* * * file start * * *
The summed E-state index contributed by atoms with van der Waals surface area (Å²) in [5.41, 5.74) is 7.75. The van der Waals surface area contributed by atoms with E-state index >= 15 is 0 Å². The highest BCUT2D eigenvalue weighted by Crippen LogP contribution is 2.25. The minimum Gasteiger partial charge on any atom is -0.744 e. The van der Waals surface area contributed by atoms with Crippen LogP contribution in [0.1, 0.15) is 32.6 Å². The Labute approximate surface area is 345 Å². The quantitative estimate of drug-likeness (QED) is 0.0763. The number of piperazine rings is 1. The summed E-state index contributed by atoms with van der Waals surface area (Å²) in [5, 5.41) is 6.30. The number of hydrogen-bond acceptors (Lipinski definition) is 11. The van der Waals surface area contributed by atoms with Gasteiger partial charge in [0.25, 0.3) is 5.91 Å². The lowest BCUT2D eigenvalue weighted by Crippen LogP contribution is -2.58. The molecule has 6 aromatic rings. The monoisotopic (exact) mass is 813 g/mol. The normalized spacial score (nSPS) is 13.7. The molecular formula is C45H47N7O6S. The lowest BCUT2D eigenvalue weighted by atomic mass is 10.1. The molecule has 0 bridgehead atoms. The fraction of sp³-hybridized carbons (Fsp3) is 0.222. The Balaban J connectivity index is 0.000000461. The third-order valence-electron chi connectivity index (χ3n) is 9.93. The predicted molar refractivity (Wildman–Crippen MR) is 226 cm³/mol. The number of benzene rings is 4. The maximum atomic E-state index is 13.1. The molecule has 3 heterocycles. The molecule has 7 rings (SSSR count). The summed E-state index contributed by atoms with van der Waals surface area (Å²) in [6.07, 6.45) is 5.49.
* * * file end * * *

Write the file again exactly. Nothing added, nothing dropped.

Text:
The summed E-state index contributed by atoms with van der Waals surface area (Å²) in [5.41, 5.74) is 7.75. The van der Waals surface area contributed by atoms with E-state index >= 15 is 0 Å². The highest BCUT2D eigenvalue weighted by Crippen LogP contribution is 2.25. The minimum Gasteiger partial charge on any atom is -0.744 e. The van der Waals surface area contributed by atoms with Crippen LogP contribution in [0.1, 0.15) is 32.6 Å². The Labute approximate surface area is 345 Å². The quantitative estimate of drug-likeness (QED) is 0.0763. The number of piperazine rings is 1. The summed E-state index contributed by atoms with van der Waals surface area (Å²) in [5, 5.41) is 6.30. The number of hydrogen-bond acceptors (Lipinski definition) is 11. The van der Waals surface area contributed by atoms with Gasteiger partial charge in [0.25, 0.3) is 5.91 Å². The lowest BCUT2D eigenvalue weighted by Crippen LogP contribution is -2.58. The molecule has 6 aromatic rings. The monoisotopic (exact) mass is 813 g/mol. The normalized spacial score (nSPS) is 13.7. The molecular formula is C45H47N7O6S. The lowest BCUT2D eigenvalue weighted by atomic mass is 10.1. The molecule has 0 bridgehead atoms. The fraction of sp³-hybridized carbons (Fsp3) is 0.222. The Balaban J connectivity index is 0.000000461. The third-order valence-electron chi connectivity index (χ3n) is 9.93. The predicted molar refractivity (Wildman–Crippen MR) is 226 cm³/mol. The number of benzene rings is 4. The maximum atomic E-state index is 13.1. The molecule has 3 heterocycles. The molecule has 7 rings (SSSR count). The summed E-state index contributed by atoms with van der Waals surface area (Å²) in [6.07, 6.45) is 5.49.